Product Manager vs. Project Manager: Which is better?
Who wins between Product Manager and Project Manager? Which career path should you choose? How do they interact? They almost sound the exact same. These are two completely different professions that require completely different skills and knowledge.
Product Manager is responsible for developing products or services, increasing profit, and satisfying customers. The Project Manager is responsible for implementing the product or service within the constraints of budget, time, and scope.
To be effective and efficient as a Product Manager or Project Manager, you need to have different personality traits.
Let’s get started.
I recommend watching the video as it contains more illustrations.Product vs Project Management
Let’s start with product management, as it is an important part of the product lifecycle.
Here’s how to best understand the difference.
One or more project life cycles can be included in the product life cycle.
This means that you may need multiple projects to launch a new product/service.
Product management has two main goals:
Profit margins can be increased
Market share to increase
…of the product/service that we provide.
Project management is about delivering the product on time and within budget.
Product management is therefore a larger entity. It acts as an umbrella for many projects.
However, this does not mean that product managers have to work with larger budgets or a wider scope of work. Sometimes project managers handle the entire work, while product managers focus on the vision and goal.
Okay, here’s a side note.
Understanding that there may be other projects that go beyond the creation of any product or service is important. There might be products that only require one project to complete the Product Life Cycle, or at least the major portion of it.
We launch the product and create it within one project.
Let’s now compare the responsibilities for a project manager and a product manager.
Product Manager’s Responsibilities
The Product Manager is responsible to maximize the profits of the service or product we create.
He or she is responsible to achieve the sales goals before the CEO or department manager for this product.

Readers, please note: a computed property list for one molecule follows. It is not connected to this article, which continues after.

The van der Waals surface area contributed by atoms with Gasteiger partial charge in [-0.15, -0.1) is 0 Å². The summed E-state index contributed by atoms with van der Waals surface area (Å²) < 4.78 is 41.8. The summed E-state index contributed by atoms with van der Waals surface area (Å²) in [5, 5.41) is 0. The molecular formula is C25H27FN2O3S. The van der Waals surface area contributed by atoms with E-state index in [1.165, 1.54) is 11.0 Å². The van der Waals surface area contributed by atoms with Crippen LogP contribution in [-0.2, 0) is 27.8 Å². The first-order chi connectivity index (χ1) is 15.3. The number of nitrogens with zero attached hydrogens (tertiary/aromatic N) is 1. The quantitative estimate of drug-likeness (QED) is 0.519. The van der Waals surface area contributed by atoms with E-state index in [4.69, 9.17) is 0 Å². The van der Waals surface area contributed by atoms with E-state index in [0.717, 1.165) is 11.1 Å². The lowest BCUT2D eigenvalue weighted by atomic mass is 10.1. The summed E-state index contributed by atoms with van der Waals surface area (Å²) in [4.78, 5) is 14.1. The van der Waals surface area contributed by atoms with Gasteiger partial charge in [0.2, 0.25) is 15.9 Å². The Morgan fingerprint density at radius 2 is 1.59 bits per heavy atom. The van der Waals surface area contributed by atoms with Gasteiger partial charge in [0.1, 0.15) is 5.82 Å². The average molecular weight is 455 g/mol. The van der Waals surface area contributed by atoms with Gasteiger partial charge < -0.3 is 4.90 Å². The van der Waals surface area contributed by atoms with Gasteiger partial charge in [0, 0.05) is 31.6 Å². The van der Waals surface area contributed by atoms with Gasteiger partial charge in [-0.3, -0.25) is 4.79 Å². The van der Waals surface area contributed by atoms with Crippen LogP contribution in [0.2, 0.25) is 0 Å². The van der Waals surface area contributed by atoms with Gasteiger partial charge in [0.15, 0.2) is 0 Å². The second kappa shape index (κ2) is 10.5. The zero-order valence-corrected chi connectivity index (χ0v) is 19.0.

Product Manager Develops Product Roadmap
A Product Manager at a higher level must develop a vision of the product or service. Or, in other words, the direction of development it will take.
It all comes down to identifying the features that we need to make this product successful.
If it is an existing product, we will need to make it better. The Product Manager must decide which features or effects to add.
To what end? To increase:
Revenue from the product
Adoption of the product
The Product Road Map is created by the Product Manager with all these capabilities and features in mind.
It is a list of features that we will add to the product/service.
Okay, so that’s one aspect of product development. The other side is its features and capabilities.
Product Manager Creates Ideal Client Avatar
But, before that, we need to understand for whom it is created.
Who is our ideal customer?
Which niche should we create the product for?
What pricing strategy is used for this niche, these users, and the product we will use?
The product manager must then develop a positioning strategy.
The Product Manager Oversaw the Launch of the Product
All these efforts will result in the product manager needing to ensure the launch or update of the product. This means that he must collaborate with other departments.
These departments are usually not managed by the product manager. He works closely with the proj